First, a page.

The appeal in Charmes was from a declaratory judgment. The lower court held in favor of the charity, which wanted to hold a charitable fund-raising casino night party. The basic problems with the statements about some chance in Charmes is that the issue of skill versus chance was not litigated in that case and there is some chance in all endeavors, so a standard to determine the nature of a game needs to be adopted. An overwhelming majority of jurisdictions have adopted the predominance test perhaps for this very reason.

For example, on the obverse of that point, in State ex rel. Tyson v. Ted’s Game Enters., 893 So. 2d 376 (AL, 2004) a statute authorizing “bona fide coin-operated amusement machines” defined such machines as “every machine of any kind or character used by the public to provide amusement or entertainment … the result of whose operation depends in whole or in part upon the skill of the player ….” The defendant argued that as long as its coin-operated amusement machines involved “some skill” in their operation, they met that qualification… The Alabama Supreme Court held: …[Our constitution] forbids the Legislature from enacting a statute authorizing a lottery. Thus, we hold that [this statute] may not, without contravening [our constitution], be applied so as to legalize games or activities in which skill does not predominate over chance in determining the outcome.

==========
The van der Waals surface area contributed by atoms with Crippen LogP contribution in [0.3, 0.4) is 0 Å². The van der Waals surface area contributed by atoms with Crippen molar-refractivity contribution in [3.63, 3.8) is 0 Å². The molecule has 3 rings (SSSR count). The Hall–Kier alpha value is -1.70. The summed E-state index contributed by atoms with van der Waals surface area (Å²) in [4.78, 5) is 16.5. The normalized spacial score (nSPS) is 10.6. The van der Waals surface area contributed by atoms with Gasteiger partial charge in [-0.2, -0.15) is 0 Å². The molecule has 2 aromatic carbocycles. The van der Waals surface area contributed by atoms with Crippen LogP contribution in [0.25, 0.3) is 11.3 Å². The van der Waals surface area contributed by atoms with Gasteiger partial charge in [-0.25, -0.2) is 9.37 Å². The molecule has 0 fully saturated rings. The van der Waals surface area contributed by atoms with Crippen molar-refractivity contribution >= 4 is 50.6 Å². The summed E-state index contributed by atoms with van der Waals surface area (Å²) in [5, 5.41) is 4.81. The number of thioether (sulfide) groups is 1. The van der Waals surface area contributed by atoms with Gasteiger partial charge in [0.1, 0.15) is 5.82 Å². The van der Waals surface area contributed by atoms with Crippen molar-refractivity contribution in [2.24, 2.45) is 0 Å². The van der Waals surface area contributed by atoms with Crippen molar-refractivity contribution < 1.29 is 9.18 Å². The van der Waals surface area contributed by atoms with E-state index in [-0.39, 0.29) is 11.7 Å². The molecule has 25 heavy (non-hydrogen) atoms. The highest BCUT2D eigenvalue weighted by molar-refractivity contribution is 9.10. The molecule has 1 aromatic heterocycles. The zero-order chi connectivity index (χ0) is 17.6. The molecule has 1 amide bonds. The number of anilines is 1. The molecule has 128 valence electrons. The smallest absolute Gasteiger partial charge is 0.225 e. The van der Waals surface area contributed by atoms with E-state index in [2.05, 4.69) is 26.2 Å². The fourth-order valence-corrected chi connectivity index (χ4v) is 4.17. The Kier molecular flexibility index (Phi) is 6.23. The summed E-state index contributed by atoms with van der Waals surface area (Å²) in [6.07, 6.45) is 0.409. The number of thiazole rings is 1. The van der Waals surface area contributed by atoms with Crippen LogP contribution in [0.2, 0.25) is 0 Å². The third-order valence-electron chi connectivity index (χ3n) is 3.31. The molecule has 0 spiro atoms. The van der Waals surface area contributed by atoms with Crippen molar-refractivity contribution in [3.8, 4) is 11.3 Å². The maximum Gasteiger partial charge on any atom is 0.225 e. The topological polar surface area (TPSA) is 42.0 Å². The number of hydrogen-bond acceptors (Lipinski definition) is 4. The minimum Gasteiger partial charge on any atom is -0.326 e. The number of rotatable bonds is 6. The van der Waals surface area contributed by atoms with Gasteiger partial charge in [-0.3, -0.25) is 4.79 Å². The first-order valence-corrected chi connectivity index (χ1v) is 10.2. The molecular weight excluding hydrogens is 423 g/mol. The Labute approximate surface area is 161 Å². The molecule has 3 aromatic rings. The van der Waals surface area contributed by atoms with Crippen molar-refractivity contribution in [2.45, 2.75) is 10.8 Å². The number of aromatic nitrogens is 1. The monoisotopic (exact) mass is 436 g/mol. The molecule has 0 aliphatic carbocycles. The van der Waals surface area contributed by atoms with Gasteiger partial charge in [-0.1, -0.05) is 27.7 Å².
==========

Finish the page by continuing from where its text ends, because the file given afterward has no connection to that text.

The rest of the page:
The prosecution’s contention on appeal to the District Court was that “The Colorado Supreme Court’s finding that poker meets the statutory definition of gambling as a matter of law was binding on the trial court. Therefore, the trial court erred when it permitted an expert to testify that the form of poker played in the present case was not illegal.” The principal case relied on for this proposition is Charnes v. Central City Opera House Association, 773 P.2d 546 (Colo.1989).